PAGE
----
Sonia came from the Ural Mountains. She had been in Auschwitz since 1943. She had come here straight from the front, one of a group of eleven nurses and one doctor -- a surgeon known in Auschwitz as Dr. Lubow. They all managed to get to the area, but I do not really know how they all did it. The Russians were different from other prisoners. They were all broad, well built, and strong. Sonia was a very pretty girl, with a happy, smiling face. She was very kind. In fact, she was so good that she was somewhat helpless. It was dangerous to be too good in Auschwitz. As they say, in Auschwitz the pigs liked to feast on good people.
Sonia was a nurse on one of the blocks in the area. Orli knew her and respected her. I never heard Sonia criticize anybody and that includes Orli. But then again, Sonia really could not conceive the full range of Orli's behavior.
"When I first came to the area" Sonia told me, "I didn't expect to last for a week. At every step I encountered such horrible suffering that I couldn't bear it. I was used to helping people who were suffering. But what could I do here? It was hard for me to get oriented. From the moment I arrived on the area I admired Orli. In that sea of suffering she moved with confidence and self-assurance. She was able to decide who could be helped and who was to be sacrificed. Since you can't help everybody, you've got to know who can benefit from being helped and, of those who can benefit, who is most in need. Orli always knew." Sonia paused for a moment, as though looking for words that would express what she was feeling just then.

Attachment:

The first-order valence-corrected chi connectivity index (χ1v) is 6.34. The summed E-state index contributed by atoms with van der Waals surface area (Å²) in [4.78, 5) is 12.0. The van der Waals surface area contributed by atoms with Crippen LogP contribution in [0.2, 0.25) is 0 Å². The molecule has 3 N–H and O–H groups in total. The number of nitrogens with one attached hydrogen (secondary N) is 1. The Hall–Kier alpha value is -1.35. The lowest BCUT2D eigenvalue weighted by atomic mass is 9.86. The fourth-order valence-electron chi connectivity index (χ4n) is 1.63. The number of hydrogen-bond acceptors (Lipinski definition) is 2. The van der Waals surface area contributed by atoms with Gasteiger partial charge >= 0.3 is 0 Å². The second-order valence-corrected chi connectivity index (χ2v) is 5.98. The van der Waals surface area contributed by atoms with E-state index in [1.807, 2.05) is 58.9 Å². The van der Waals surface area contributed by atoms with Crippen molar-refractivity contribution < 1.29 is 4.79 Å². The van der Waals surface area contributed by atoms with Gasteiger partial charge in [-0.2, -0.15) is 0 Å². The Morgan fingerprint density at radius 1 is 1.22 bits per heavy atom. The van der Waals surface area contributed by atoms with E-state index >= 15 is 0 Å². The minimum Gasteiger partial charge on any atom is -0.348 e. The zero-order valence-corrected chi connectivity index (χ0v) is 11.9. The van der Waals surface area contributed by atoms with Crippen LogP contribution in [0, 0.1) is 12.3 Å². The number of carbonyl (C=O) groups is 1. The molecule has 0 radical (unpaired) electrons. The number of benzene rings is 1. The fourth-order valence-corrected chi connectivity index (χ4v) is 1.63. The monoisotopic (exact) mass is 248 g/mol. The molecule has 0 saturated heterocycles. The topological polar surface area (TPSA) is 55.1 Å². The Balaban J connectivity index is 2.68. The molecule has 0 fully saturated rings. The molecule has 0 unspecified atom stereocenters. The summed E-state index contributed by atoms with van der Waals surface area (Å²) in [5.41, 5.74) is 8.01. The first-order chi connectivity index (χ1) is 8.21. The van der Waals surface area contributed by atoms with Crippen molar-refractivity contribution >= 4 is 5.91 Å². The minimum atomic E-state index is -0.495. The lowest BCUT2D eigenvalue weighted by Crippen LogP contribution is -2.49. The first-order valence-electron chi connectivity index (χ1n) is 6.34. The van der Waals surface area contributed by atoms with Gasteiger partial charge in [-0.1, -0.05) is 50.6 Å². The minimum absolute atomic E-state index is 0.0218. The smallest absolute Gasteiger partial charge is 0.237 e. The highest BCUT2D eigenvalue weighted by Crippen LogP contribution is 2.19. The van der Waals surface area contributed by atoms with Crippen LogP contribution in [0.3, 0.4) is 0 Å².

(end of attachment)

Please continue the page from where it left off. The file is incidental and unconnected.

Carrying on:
I remember thinking, during that interlude in Sonia's narrative, that in Auschwitz there was nothing more important than trying to help your fellow sufferers and yet, at the same time, how immoral it was to decide whose suffering should be alleviated and whose should continue unabated. Who had given us the right to condemn or to save another? In Auschwitz there was no fairness